Anybody who's ever copped a whiff of the zany vapors of the city that takes angels as its namesake will get a giggle out of Steve Martin's slight but amusing "L.A. Story."
Civilization out there is just like it is here, except that it's completely different; and Martin's screenplay and his own rubbery brilliance go quite a distance in capturing the ways in which Los Angeles softens the brain, weakens the will and turns sane men into vegetarians, the process of succulent seduction by which, just when you think you get it, it's got you. But when the movie abandons its Zeitgeist of gentle satire and becomes a more conventional, albeit whimsical, love story it also becomes less interesting.
Martin, who wrote the screenplay for himself and his wife and who is directed by Mick Jackson, casts himself as Harris Telemacher, a wacky TV weatherman with a secretly serious and sensitive soul. As he glides through L.A. culture, so sunk into its radiant hypocrisies and self-apparent delusions, he's completely oblivious. It has leached and murdered his inner life; his soul is on hold, his brain mulched in the La Brea tar pits; his obtuseness is the joke:
"I hate kissing people I hardly know," he proclaims, "and I'm not going to do it anymore!" Then the film jumps to him sucking ear with a bunch of strangers in a posh, pretentious restaurant, oozing smarm from ever single distended, loathsome pore.
Quickly Martin and director Jackson sketch types, grotesques out of Georg Grosz or Nathaneal West (but this is no "Day of the Locust"): His girlfriend, Marilu Henner, is crass, selfish and predatory; a sales girl (Sara Jessica Parker) has a head that seems filled with helium and when she walks, her own inner cheerful rhythms require that she spin and pirouette; a British friend seems wilted in the sunlight; Martin's agent cheats him and, with his girlfriend, on him; his station manager fires him. Martin sums himself up succinctly: "I'm so busy being happy I haven't figured out why I'm unhappy."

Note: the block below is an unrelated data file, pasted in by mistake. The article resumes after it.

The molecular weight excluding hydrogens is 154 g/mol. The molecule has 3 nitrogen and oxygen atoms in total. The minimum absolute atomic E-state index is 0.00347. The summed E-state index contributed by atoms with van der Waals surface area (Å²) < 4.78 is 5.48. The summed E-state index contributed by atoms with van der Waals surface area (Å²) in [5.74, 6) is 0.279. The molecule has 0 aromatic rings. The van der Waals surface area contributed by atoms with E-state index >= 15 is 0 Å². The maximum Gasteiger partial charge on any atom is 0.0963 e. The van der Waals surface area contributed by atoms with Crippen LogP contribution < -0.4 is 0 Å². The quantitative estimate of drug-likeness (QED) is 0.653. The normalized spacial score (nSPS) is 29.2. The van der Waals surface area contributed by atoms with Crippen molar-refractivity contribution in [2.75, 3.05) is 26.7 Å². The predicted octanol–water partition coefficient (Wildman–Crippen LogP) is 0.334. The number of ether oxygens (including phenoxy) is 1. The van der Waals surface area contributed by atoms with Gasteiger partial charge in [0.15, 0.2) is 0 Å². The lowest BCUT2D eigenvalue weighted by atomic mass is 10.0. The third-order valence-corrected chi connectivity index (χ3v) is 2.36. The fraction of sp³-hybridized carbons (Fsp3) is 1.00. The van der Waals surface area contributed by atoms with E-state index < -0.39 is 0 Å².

And they skewer pretensions. To get a reservation at a fancy restaurant (L'Idiot), he has to meet the maitre d' in his bank and demonstrate his financial stability; he is told that he can only qualify for the chicken, not the beef. A trip on the freeway of course involves the casual ritual gunplay; a trip next door involves driving.
But the movie seems to veer into sentimentality, as it ultimately comes to chronicle Martin's courtship with a visiting British journalist (Victoria Tenant, who is his real-life wife). I'm happy Mr. and Mrs. Martin got to make a movie together; but I still don't get it.
Poor Tennant comes across on screen as steely, brittle and ambitious; she's a cross between Julie Andrews and Maggie Thatcher, who's just used the Falkland Islands as dental floss; and her husband's meek attempts to "humanize" her don't quite work. OK, so she plays "Doo-wah-diddy" on the tuba over the phone to her mother in England.
It helps even less that Martin yields so utterly to whimsy that his movie lurches into the no-laugh's land of Cute. His mentor in this courtship is a Los Angeles freeway traffic sign, that says things like "Kiss her, you fool" in blinking lights and issues cryptic riddles to help him through the romance.
Martin is also showing off his supposed erudition wildly and to no effect. At one point, for reasons only he himself and possibly Jackson can divine, he drags poor Rick Moranis in to do a lengthy and laughless parody of the graveyard scene in "Hamlet." Take it from me, Mel Gibson has nothing to worry about.
And neither does L.A. That bizarre city has been so brilliantly ravaged by the industry it invented -- in "The Loved One," or "Sunset Boulevard" or "Welcome to L.A." or "The Long Goodbye" or "Chinatown" -- that Martin was up against a mighty tradition. This is how it worked out: Tradition 1, Martin 0.
Starring Steve Martin and Victoria Tennant.
Directed by Mick Jackson.
Released by Tri-Star.